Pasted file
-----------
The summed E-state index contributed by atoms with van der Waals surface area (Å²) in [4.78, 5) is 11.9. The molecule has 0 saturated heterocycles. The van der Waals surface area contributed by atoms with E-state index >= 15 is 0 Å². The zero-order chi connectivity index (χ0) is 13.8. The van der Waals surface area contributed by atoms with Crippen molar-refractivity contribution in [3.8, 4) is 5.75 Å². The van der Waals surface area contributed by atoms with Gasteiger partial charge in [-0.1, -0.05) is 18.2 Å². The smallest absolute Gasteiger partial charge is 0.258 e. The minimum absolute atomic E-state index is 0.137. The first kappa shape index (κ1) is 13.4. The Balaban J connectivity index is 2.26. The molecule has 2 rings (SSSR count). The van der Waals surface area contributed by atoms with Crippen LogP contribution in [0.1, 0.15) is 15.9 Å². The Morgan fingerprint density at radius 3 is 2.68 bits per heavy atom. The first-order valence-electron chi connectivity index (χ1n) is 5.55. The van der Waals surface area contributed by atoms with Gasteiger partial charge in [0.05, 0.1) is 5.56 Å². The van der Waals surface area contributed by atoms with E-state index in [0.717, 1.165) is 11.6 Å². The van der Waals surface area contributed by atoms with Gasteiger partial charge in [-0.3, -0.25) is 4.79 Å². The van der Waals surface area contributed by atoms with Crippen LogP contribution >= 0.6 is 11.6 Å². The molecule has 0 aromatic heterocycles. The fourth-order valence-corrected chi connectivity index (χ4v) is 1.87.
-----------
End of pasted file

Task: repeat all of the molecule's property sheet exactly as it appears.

The summed E-state index contributed by atoms with van der Waals surface area (Å²) in [4.78, 5) is 11.9. The molecule has 0 saturated heterocycles. The van der Waals surface area contributed by atoms with E-state index >= 15 is 0 Å². The zero-order chi connectivity index (χ0) is 13.8. The van der Waals surface area contributed by atoms with Crippen molar-refractivity contribution in [3.8, 4) is 5.75 Å². The van der Waals surface area contributed by atoms with Gasteiger partial charge in [-0.1, -0.05) is 18.2 Å². The smallest absolute Gasteiger partial charge is 0.258 e. The minimum absolute atomic E-state index is 0.137. The first kappa shape index (κ1) is 13.4. The Balaban J connectivity index is 2.26. The molecule has 2 rings (SSSR count). The van der Waals surface area contributed by atoms with Crippen LogP contribution in [0.1, 0.15) is 15.9 Å². The Morgan fingerprint density at radius 3 is 2.68 bits per heavy atom. The first-order valence-electron chi connectivity index (χ1n) is 5.55. The van der Waals surface area contributed by atoms with Gasteiger partial charge in [0.05, 0.1) is 5.56 Å². The van der Waals surface area contributed by atoms with E-state index in [0.717, 1.165) is 11.6 Å². The van der Waals surface area contributed by atoms with Gasteiger partial charge in [-0.3, -0.25) is 4.79 Å². The van der Waals surface area contributed by atoms with Crippen LogP contribution >= 0.6 is 11.6 Å². The molecule has 0 aromatic heterocycles. The fourth-order valence-corrected chi connectivity index (χ4v) is 1.87.